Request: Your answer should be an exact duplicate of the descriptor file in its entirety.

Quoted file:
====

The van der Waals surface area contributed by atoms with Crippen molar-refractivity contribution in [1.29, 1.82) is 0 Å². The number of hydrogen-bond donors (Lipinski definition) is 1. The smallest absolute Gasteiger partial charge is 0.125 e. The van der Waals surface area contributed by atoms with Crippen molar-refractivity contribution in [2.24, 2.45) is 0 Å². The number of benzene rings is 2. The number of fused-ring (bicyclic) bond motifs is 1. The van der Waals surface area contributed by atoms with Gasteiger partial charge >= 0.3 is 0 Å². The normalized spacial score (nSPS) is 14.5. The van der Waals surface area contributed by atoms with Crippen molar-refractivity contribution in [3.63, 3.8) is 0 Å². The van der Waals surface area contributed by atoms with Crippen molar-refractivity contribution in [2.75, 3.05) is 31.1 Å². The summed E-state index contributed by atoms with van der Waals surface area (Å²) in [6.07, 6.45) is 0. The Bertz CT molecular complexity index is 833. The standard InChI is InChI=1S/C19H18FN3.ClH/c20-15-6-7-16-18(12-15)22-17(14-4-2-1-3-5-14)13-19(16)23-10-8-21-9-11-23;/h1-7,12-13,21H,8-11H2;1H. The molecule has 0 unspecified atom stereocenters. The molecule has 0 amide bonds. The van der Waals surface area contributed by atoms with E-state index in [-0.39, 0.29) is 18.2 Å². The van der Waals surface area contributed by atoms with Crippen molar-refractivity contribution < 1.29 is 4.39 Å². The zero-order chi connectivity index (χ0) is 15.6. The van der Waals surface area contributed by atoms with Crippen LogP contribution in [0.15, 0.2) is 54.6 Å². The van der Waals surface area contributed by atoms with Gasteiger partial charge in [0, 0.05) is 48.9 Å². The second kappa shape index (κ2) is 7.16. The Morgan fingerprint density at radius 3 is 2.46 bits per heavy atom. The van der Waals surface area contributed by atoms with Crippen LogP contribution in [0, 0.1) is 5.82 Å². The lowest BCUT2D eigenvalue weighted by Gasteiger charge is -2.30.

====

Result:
The van der Waals surface area contributed by atoms with Crippen molar-refractivity contribution in [1.29, 1.82) is 0 Å². The number of hydrogen-bond donors (Lipinski definition) is 1. The smallest absolute Gasteiger partial charge is 0.125 e. The van der Waals surface area contributed by atoms with Crippen molar-refractivity contribution in [2.24, 2.45) is 0 Å². The number of benzene rings is 2. The number of fused-ring (bicyclic) bond motifs is 1. The van der Waals surface area contributed by atoms with Gasteiger partial charge >= 0.3 is 0 Å². The normalized spacial score (nSPS) is 14.5. The van der Waals surface area contributed by atoms with Crippen molar-refractivity contribution in [3.63, 3.8) is 0 Å². The van der Waals surface area contributed by atoms with Crippen molar-refractivity contribution in [2.75, 3.05) is 31.1 Å². The summed E-state index contributed by atoms with van der Waals surface area (Å²) in [6.07, 6.45) is 0. The Bertz CT molecular complexity index is 833. The standard InChI is InChI=1S/C19H18FN3.ClH/c20-15-6-7-16-18(12-15)22-17(14-4-2-1-3-5-14)13-19(16)23-10-8-21-9-11-23;/h1-7,12-13,21H,8-11H2;1H. The molecule has 0 unspecified atom stereocenters. The molecule has 0 amide bonds. The van der Waals surface area contributed by atoms with E-state index in [-0.39, 0.29) is 18.2 Å². The van der Waals surface area contributed by atoms with Crippen molar-refractivity contribution < 1.29 is 4.39 Å². The zero-order chi connectivity index (χ0) is 15.6. The van der Waals surface area contributed by atoms with Crippen LogP contribution in [0.15, 0.2) is 54.6 Å². The van der Waals surface area contributed by atoms with Gasteiger partial charge in [0, 0.05) is 48.9 Å². The second kappa shape index (κ2) is 7.16. The Morgan fingerprint density at radius 3 is 2.46 bits per heavy atom. The van der Waals surface area contributed by atoms with Crippen LogP contribution in [0, 0.1) is 5.82 Å². The lowest BCUT2D eigenvalue weighted by Gasteiger charge is -2.30.